Archive for June, 2008
We are constantly on the lookout for interesting stories about Beauty as it relates to Plastic Surgery. There are many beauty sites out there that specialize in repackaging information without adding much to it. So, when we find a site that doesn’t trot out that same old format, we like to make mention of it. One blog that breaks the mold is Cosmetic Makeovers. Meg Wilson provides the perfect combo of fun and thoughtful commentary on everything from cosmetics and fashion news to the latest surgical procedures. Meg’s terrific blog has our seal of approval.
As we surf the web to find all the hype that surrounds Plastic Surgery, we occasionally come across some very thoughtful and insightful editorial commentary. One of the sources we look to as inspiration are the musings of Dr Robert Oliver, who is a Plastic Surgeon in Birmingham, Alabama. Dr Oliver focuses his writings on breast augmentation and reconstruction, but talks on a variety of topics from liposuction to legislation regarding medicine, and really helps in debunking some of the gimmicks surrounding plastics.
Plastic Surgery 101 has our Seal of ApprovalNo comments
Dark circles under the eyes have always been understood to be largely a function of pigment, and as a result there really has never been a good treatment for the problem.
There is the occasional patient who we find who has allergies which result in blood pooling under the area, or the even more rare patient who has noted the problem since starting birth control pills; but for the vast majority of patients presenting with this problem there has always been few treatment options. So we were surprised to see the NY Times tackle the subject in a recent article. Read moreNo comments
Plastic surgery journals are filled with pseudoscience, “How I do it”, and “Me too” articles, so when the odd actual attempt at science comes around, we like to give it a little attention. Such is the case with a recent article in this month’s volume of Plastic and Reconstructive Surgery about the anatomy of the fat pads in the cheek area. “Medical News Today” has summed up the key points of the article here. Read moreNo comments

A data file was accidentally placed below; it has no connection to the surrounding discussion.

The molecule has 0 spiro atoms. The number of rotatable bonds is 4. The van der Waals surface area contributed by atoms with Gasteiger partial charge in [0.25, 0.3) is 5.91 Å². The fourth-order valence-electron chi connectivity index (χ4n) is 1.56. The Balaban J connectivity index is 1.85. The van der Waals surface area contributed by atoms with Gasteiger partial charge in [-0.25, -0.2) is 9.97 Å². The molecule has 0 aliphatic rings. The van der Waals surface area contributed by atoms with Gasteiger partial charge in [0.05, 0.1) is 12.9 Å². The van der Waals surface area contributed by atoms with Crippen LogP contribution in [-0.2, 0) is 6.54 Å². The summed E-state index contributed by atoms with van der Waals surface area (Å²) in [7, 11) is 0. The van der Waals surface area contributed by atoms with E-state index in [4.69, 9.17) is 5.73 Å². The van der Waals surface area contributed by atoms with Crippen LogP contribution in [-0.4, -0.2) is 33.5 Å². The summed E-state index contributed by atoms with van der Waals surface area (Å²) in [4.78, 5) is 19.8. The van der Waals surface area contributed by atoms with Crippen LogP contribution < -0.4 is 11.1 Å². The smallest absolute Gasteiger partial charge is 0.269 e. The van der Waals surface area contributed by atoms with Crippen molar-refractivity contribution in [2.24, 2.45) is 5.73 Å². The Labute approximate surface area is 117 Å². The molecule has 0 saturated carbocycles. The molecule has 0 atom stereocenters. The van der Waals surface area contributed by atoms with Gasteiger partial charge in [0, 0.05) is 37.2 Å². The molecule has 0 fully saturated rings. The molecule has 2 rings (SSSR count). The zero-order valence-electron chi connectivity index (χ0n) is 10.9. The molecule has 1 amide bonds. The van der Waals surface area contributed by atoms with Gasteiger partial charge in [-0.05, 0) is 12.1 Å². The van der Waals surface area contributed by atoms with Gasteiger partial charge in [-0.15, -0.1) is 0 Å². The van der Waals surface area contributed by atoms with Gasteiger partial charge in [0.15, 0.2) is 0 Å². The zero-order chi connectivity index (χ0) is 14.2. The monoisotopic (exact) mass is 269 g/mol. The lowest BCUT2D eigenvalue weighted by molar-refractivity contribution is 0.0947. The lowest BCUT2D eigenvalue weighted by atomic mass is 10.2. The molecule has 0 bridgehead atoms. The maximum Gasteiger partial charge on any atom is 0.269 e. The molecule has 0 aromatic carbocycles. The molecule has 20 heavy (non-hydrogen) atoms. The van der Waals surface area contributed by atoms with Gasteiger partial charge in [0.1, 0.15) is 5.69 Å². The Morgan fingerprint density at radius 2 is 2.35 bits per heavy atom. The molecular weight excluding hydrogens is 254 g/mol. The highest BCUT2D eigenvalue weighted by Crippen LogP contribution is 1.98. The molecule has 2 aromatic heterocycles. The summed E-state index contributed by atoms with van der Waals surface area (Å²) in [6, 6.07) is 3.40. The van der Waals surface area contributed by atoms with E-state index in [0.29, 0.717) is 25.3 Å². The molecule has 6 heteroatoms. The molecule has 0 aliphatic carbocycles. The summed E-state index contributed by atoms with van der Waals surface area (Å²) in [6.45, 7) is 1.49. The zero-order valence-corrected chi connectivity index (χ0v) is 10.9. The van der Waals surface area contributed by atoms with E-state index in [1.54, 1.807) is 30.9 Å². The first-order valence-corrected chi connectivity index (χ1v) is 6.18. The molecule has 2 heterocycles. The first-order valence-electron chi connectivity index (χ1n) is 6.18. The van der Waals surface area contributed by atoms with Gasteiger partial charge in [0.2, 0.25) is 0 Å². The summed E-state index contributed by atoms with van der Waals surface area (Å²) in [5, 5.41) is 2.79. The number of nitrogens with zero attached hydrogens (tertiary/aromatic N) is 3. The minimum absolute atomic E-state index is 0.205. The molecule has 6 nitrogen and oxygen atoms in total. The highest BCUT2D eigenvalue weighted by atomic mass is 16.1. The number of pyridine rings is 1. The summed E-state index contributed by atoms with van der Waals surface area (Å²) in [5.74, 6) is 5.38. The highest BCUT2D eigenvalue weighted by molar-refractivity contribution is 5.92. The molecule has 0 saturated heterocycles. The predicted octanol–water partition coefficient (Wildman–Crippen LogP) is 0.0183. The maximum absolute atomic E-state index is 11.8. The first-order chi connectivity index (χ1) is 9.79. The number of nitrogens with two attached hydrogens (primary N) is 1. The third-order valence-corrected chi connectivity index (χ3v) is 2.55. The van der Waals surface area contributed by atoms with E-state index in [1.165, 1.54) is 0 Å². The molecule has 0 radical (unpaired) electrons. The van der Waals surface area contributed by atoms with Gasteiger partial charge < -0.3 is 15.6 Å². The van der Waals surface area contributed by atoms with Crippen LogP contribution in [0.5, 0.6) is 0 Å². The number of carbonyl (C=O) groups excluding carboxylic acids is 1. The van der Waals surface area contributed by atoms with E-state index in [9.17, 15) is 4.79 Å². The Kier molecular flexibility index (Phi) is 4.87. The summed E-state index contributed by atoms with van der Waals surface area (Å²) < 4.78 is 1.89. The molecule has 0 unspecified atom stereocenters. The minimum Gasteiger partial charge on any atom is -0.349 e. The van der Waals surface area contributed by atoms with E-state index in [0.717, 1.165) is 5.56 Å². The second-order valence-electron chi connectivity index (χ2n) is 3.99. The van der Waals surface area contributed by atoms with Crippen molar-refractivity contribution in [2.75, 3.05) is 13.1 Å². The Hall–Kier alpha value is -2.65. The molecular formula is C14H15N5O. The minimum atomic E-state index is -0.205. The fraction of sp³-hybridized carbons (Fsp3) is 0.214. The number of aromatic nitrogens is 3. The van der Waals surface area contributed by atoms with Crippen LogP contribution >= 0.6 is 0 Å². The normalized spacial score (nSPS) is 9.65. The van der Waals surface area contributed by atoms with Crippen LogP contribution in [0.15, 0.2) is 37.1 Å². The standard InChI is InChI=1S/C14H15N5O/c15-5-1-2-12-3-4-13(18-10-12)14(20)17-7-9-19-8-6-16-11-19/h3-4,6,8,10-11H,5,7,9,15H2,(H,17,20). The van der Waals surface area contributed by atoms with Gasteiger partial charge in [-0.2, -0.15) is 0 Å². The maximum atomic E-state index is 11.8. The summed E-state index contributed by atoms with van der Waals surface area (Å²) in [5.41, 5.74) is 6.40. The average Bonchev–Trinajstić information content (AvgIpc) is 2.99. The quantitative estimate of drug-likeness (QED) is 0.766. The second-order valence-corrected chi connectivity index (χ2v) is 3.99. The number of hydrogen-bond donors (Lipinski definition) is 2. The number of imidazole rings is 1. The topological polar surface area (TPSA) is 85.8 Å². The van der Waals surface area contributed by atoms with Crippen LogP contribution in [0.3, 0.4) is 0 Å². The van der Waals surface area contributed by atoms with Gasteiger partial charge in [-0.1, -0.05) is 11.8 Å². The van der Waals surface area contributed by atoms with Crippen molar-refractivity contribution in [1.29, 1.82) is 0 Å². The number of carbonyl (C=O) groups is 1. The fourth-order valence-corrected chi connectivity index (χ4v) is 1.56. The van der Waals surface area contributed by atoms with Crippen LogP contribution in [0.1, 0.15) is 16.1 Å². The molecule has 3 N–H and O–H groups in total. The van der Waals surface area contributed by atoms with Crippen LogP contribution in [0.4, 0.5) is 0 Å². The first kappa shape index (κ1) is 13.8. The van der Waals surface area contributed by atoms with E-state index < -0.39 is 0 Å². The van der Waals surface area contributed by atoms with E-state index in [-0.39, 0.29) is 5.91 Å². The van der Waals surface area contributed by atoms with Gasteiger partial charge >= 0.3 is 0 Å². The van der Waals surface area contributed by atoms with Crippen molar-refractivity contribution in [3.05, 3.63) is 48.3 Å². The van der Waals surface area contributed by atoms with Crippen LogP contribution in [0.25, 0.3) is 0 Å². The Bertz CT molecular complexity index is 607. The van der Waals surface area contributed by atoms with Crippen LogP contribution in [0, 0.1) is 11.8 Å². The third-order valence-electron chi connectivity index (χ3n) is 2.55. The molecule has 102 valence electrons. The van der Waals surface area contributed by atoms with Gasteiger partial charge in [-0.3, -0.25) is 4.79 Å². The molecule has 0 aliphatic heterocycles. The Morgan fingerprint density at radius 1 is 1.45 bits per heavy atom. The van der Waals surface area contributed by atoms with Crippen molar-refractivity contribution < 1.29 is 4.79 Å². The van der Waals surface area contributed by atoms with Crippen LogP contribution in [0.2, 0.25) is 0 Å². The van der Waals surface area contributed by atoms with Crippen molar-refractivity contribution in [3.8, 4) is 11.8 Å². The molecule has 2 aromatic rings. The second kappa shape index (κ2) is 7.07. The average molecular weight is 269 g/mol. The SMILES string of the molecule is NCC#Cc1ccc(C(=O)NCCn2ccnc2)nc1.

We all age, but how the aging process takes its toll on us physically depends upon a host of factors ranging from our genes to our sun exposure, eating and smoking habits. There was a fascinating recent slideshow titled “Classic Beauties: How They Aged” which showed how some of Hollywood’s most iconic beauties looked as young women and how they looked in later life. Read moreNo comments
It’s funny how you don’t really notice noses until you notice them….and then you can’t stop yourself. Most people can meet you, have a nice conversation, and go on their merry way without ever really noticing your nose. Our eyes tend to be attracted to other people’s eyes. After all, they are the so-called windows to the soul. Next, we notice lips and smiles, especially when talking. These are the features that tend to be important in communicating and building a rapport with people. And finally, placing a distant fourth, other striking or not so striking features come up on the radar. Unless your nose is very out of place with your other facial features, it will tend to melt into the background even though it is smack-in-the-middle of your face. Read moreNo comments